Department of Neural and Sensory Organ Surgery


  • Autologous transplantation of oral mucosa epithelial cell sheets for cornea regenerative medicine
  • Regenerative medicine for the corea using iPS cells
  • Retinal implants for artificial vision and electrical stimulation to treat optic nerve damage
  • Study of retinal diseases by optical coherence tomography
  • Genome analysis for new treatments against glaucoma and age-related macular degeneration
Professor NISHIDA Kohji
The origin of the laboratory can be dated back to 1891 with the first ophthalmology lectures by Dr. Shinkichi Imaichi. Prof. Nishida is the 9th professor to lead the lab and focuses on regenerative medicine of the cornea and retina using iPS cells among other basic and clinical research.

Translational research for new clinical care in ophthalmology

1. Regenerative medicine of the cornea using autologous oral mucosa culture epithelial cell sheet transplantation

Allogeneic corneal transplantation has been used to treat a number of diseases including Stevens-Johnson syndrome, ocular pemphigus, etc. This treatment risks rejection and infection, which often lead to poor postoperative results. We have been developing a new transplantation method that involves preparation of the patient’s own mucosal epithelial cell sheets by culturing oral mucosal epithelial cells and have attained promising results in clinical trials [1]. We are currently waiting for approval to use this method as a regenerative medical product.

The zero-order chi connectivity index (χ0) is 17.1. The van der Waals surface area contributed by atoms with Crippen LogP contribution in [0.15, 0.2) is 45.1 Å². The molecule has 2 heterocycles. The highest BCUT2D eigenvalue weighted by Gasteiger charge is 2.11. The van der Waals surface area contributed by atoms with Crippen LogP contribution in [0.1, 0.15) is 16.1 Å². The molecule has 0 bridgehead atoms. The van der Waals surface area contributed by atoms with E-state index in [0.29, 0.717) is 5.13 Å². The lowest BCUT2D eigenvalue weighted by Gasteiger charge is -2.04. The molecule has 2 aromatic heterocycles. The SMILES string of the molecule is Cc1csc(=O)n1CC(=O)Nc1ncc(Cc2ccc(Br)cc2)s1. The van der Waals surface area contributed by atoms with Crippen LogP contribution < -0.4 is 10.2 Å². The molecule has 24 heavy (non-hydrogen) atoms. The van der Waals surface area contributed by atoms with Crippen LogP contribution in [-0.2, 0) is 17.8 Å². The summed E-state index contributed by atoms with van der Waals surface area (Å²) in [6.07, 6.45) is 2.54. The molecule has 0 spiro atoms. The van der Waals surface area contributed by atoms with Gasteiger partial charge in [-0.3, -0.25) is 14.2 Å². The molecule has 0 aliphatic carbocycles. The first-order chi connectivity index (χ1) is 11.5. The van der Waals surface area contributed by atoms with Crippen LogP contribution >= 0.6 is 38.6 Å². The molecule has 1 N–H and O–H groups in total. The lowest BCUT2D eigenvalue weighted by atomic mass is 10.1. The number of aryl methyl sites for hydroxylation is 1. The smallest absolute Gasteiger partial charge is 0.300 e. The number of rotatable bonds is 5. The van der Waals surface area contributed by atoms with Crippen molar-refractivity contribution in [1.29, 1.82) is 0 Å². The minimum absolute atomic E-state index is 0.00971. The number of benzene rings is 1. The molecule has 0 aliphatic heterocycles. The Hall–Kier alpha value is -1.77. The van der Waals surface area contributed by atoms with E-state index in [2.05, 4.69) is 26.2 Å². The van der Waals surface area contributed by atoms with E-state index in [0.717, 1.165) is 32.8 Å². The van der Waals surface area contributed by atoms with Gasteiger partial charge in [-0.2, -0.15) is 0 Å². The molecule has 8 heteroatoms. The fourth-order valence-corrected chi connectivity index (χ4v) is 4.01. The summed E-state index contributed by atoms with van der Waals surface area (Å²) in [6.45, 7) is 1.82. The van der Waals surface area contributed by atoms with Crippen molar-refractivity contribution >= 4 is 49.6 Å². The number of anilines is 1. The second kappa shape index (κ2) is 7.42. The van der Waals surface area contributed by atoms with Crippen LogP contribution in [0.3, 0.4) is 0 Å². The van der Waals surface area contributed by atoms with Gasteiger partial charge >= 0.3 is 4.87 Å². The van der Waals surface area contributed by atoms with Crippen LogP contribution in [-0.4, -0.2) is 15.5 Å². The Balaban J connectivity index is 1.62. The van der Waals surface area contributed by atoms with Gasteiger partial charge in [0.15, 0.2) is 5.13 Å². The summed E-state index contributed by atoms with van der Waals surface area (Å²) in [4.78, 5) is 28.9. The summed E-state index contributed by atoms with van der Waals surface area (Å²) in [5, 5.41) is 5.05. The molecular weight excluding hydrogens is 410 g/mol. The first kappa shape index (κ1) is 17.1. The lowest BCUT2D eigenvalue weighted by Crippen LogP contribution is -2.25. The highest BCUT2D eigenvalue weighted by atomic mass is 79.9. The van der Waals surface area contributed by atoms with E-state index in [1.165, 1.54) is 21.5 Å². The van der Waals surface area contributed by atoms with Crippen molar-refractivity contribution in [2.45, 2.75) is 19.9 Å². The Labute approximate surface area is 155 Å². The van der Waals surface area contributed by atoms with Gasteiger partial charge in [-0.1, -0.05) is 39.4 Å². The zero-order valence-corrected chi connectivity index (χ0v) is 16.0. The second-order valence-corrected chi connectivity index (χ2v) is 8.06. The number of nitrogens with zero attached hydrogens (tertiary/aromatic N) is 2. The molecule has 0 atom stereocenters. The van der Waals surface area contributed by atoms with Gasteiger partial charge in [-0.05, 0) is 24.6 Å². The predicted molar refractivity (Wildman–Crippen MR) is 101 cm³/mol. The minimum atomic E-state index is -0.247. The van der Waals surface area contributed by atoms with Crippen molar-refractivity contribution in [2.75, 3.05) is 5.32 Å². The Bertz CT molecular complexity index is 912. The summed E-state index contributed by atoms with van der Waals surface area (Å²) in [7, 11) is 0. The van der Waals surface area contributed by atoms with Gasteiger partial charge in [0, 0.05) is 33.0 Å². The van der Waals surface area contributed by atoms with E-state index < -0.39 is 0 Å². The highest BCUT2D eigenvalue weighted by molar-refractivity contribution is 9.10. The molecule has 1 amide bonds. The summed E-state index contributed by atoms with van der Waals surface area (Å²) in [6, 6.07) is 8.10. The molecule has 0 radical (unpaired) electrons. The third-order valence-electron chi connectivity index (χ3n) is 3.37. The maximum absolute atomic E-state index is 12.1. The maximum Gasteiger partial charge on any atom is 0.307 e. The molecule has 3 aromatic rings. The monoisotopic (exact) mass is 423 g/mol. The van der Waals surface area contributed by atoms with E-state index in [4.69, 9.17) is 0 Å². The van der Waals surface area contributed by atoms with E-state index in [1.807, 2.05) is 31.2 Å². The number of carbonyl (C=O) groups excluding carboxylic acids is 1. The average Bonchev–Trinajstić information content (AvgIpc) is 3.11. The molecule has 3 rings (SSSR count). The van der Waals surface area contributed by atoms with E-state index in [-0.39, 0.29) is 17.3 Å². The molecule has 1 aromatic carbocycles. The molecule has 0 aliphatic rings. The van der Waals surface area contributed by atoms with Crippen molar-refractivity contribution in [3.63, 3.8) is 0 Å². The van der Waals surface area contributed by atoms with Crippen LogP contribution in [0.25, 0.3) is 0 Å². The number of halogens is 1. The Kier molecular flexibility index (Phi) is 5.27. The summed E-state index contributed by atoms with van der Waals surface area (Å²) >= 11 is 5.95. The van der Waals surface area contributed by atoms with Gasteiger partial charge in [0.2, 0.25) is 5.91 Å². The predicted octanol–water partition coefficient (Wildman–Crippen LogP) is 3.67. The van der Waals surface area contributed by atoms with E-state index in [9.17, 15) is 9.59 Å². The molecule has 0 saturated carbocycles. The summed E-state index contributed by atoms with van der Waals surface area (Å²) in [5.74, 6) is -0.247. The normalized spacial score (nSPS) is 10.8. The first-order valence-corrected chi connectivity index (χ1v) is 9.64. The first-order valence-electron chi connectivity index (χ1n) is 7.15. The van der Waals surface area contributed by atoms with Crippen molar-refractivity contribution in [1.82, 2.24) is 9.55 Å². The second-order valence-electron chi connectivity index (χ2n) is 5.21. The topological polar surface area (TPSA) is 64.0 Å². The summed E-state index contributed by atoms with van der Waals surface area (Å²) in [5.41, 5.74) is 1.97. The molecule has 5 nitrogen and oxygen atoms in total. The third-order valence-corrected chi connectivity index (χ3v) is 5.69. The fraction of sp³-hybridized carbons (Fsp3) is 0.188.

2. Development of corneal regeneration therapy using iPS cells

We have developed a novel method, SEAM, to differentiate human iPS cells into ocular cells in a manner that mimics whole eye development (Fig. 1 ) [2]. This method can induce corneal epithelial and endothelial cells and has been used to establish clinical application and regenerative medicine of iPS cell-based therapies.

3. Artificial retinal implants and suppression of optic nerve damage by electrical stimulation

There exists no effective therapies for blindness caused by the damage of photoreceptor cells. We are exploring whether vision can be restored by electrically stimulating regions from the retina to the visual cortex and have conducted acute clinical trials. We found that the stimulation can suppress the apoptosis of ganglion cells. We are also applying transcorneal electrical stimulation clinically and will begin treating refractory optic nerve diseases such as ischemic optic neuropathy following approval from ethics review committees. Beyond effective treatment, these tests aim to understand the physiological outcomes, such as improved visual acuity or enlargement of the visual field, and to identify which patients will most likely benefit from the treatment.

4. Optical coherence tomography to study the pathology of retinal diseases

We are using optical coherence tomography (OCT) and OCT angiography to study a long list of retinal diseases or trauma including age-related macular degeneration, retinochoroidal atrophy, polypoidal choroidal vasculopathy, central serous chorioretinopathy, retinal detachment, macular holes, among others. The purpose of this research is to clarify the pathologies and devise proper treatment plans. We are also working on clarifying the pathology of glaucoma.


1. Nishida K et al. New Engl J Med 351: 1187-1196, 2004.
2. Hayashi R et al. Nature 531: 376-380, 2016.